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TIRTZ - Tidelands Royalty Trust "B"


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With the downturn in commodity prices, many royalty trusts are at the lows, but Tidelands Royalty Trust "B" represents a unique opportunity, given the current Trustee arrangement has put unnecessary pressure on distributed income and there are catalysts on the horizon including the Trust Indenture Expiration, along with putting pressure on the Trustee who is now beginning to observe that the administrative expenses have outgrown the life of the Trust. A full investment write-up is attached. Tidelands has oil and natural gas overriding royalty interests in the Gulf of Mexico.

 

Brief Summary:

 

- Southwest Bank is administering over 60% of oil and natural gas revenues to administrative expenses at Tidelands, including Audit, Trust Fees, Professional Services, Filing with the SEC and Printing Costs

- The units have 50% upside at current levels even if the Trust continues this excessive management of the Trust, as the Trust Indenture expires in 2021, forcing liquidation

- Other value scenarios include the Trust de-registering and reducing Admin expenses to sensible levels, or an immediate sale, which both drive shareholder returns between 40%-100%

- Last year the company paid 9 cents in distributions per unit holder, implying a trailing FY Current Yield of 8%.

 

SEE ATTACHED INVESTMENT WRITEUP

Tidelands_Investment_Proposition.pdf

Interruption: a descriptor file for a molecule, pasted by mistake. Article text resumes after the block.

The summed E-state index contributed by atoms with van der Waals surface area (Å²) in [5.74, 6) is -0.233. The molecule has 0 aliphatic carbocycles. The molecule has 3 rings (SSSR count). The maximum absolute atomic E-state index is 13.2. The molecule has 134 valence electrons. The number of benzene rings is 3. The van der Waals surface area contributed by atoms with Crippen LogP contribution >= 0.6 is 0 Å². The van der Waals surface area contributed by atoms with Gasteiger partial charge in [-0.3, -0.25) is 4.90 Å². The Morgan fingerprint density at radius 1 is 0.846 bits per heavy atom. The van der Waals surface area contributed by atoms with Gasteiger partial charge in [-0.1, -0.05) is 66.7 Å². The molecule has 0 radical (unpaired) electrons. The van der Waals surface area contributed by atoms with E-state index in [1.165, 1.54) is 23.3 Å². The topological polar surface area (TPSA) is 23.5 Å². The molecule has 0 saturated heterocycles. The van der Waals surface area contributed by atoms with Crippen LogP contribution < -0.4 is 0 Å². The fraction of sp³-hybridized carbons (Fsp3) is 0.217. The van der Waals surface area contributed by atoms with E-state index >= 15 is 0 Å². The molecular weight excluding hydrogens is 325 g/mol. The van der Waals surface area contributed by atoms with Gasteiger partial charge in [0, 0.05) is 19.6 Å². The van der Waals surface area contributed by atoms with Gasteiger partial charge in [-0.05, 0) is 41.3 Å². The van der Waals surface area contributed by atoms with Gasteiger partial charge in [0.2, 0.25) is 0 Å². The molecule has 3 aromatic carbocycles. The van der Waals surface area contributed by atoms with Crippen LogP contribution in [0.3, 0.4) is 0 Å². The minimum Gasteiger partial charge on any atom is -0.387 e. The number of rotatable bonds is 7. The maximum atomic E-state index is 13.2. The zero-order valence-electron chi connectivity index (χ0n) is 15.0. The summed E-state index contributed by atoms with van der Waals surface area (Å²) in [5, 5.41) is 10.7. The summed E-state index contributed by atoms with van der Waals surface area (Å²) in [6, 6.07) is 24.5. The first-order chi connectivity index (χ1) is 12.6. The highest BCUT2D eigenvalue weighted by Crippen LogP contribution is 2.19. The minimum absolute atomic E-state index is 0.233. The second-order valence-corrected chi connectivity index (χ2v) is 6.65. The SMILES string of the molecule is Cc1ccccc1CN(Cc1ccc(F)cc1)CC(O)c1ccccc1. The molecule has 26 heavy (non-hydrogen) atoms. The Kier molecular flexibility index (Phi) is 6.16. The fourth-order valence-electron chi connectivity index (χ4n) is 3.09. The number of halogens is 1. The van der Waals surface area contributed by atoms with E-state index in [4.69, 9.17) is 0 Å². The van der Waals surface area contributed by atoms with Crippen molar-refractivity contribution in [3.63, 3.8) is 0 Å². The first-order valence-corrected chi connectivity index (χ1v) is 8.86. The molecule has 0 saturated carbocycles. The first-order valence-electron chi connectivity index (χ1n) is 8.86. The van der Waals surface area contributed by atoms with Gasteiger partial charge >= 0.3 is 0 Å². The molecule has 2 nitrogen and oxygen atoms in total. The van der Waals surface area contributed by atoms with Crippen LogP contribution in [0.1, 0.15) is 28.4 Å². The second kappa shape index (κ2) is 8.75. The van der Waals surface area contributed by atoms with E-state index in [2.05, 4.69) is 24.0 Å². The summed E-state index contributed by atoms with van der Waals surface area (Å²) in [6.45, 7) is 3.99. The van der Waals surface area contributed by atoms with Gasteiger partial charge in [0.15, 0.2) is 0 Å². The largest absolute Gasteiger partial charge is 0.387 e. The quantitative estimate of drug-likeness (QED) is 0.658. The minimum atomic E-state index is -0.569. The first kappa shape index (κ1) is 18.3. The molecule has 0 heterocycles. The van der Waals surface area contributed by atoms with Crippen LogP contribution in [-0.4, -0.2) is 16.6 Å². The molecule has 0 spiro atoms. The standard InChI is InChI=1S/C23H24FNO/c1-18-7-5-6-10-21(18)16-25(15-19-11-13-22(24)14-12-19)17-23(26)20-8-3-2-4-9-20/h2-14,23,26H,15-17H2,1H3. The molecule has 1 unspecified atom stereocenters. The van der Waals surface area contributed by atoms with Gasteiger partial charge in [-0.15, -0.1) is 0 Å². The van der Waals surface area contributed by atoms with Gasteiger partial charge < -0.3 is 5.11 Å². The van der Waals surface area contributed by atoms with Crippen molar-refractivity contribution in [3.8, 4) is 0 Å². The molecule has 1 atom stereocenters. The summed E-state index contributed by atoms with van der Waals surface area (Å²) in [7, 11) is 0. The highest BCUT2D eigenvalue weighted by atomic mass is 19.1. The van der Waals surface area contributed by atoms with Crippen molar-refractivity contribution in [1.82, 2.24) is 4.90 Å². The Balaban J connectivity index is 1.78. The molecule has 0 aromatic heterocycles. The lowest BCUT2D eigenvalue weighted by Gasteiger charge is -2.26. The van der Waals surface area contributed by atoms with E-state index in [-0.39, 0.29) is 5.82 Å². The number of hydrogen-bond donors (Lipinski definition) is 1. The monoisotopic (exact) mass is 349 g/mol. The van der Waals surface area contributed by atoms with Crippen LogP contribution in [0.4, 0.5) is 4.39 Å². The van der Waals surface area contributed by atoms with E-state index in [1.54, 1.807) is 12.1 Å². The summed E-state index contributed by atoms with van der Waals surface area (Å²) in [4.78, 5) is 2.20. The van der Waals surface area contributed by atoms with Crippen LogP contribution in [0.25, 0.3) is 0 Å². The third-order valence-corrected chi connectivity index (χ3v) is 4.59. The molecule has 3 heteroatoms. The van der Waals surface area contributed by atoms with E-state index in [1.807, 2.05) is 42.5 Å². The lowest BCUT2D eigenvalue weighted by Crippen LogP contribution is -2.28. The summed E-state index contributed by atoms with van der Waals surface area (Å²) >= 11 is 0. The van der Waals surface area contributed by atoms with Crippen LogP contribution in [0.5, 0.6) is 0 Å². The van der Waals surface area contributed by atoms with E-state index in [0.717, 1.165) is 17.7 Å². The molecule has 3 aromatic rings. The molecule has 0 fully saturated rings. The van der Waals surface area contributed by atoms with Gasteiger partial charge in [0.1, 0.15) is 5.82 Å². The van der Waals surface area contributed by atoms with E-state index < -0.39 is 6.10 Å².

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What is the actual mechanism for enacting any of these pre-2021 value-realization scenarios? Is there language in the indenture that allows unitholders to push for a sale or otherwise override trustee decision making before expiration? Absent that, what's the game plan? Can't credibly threaten to sue the trustee, since there's no way the economics of that pencil out on a $1.5 million market cap.

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What is the actual mechanism for enacting any of these pre-2021 value-realization scenarios? Is there language in the indenture that allows unitholders to push for a sale or otherwise override trustee decision making before expiration? Absent that, what's the game plan? Can't credibly threaten to sue the trustee, since there's no way the economics of that pencil out on a $1.5 market cap.

 

That is the question.  Clearly, the fees are excessive and benefit the Trustee, but what will stop them from milking (or slowly leeching) the cow?

 

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